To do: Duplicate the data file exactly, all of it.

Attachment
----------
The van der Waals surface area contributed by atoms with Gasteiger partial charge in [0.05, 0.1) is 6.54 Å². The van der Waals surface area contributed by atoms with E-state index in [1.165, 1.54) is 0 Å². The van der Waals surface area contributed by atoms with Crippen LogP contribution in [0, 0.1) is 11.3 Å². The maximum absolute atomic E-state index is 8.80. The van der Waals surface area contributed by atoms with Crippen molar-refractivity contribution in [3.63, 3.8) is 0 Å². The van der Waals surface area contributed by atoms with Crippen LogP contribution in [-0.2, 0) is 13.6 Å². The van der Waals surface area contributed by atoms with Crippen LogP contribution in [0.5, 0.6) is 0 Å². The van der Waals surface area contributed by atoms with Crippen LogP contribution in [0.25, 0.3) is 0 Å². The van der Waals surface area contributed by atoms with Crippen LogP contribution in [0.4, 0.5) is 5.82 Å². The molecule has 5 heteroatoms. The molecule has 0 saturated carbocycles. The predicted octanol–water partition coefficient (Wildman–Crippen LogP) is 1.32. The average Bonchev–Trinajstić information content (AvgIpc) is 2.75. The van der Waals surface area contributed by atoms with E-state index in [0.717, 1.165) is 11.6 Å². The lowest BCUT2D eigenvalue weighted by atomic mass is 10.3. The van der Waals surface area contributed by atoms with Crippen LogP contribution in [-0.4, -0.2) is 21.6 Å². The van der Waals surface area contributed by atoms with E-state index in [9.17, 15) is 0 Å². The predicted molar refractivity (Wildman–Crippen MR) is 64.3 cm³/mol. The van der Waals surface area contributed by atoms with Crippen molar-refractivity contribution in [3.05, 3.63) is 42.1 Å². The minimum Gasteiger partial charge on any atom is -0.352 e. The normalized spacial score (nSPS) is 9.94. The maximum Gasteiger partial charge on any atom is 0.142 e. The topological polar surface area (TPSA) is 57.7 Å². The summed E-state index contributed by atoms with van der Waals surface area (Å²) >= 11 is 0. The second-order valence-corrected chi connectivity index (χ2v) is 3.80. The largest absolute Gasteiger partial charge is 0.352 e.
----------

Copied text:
The van der Waals surface area contributed by atoms with Gasteiger partial charge in [0.05, 0.1) is 6.54 Å². The van der Waals surface area contributed by atoms with E-state index in [1.165, 1.54) is 0 Å². The van der Waals surface area contributed by atoms with Crippen LogP contribution in [0, 0.1) is 11.3 Å². The maximum absolute atomic E-state index is 8.80. The van der Waals surface area contributed by atoms with Crippen molar-refractivity contribution in [3.63, 3.8) is 0 Å². The van der Waals surface area contributed by atoms with Crippen LogP contribution in [-0.2, 0) is 13.6 Å². The van der Waals surface area contributed by atoms with Crippen LogP contribution in [0.5, 0.6) is 0 Å². The van der Waals surface area contributed by atoms with Crippen LogP contribution in [0.25, 0.3) is 0 Å². The van der Waals surface area contributed by atoms with Crippen LogP contribution in [0.4, 0.5) is 5.82 Å². The molecule has 5 heteroatoms. The molecule has 0 saturated carbocycles. The predicted octanol–water partition coefficient (Wildman–Crippen LogP) is 1.32. The average Bonchev–Trinajstić information content (AvgIpc) is 2.75. The van der Waals surface area contributed by atoms with E-state index in [0.717, 1.165) is 11.6 Å². The lowest BCUT2D eigenvalue weighted by atomic mass is 10.3. The van der Waals surface area contributed by atoms with Crippen LogP contribution in [-0.4, -0.2) is 21.6 Å². The van der Waals surface area contributed by atoms with E-state index in [9.17, 15) is 0 Å². The predicted molar refractivity (Wildman–Crippen MR) is 64.3 cm³/mol. The van der Waals surface area contributed by atoms with Crippen molar-refractivity contribution in [3.05, 3.63) is 42.1 Å². The minimum Gasteiger partial charge on any atom is -0.352 e. The normalized spacial score (nSPS) is 9.94. The maximum Gasteiger partial charge on any atom is 0.142 e. The topological polar surface area (TPSA) is 57.7 Å². The summed E-state index contributed by atoms with van der Waals surface area (Å²) >= 11 is 0. The second-order valence-corrected chi connectivity index (χ2v) is 3.80. The largest absolute Gasteiger partial charge is 0.352 e.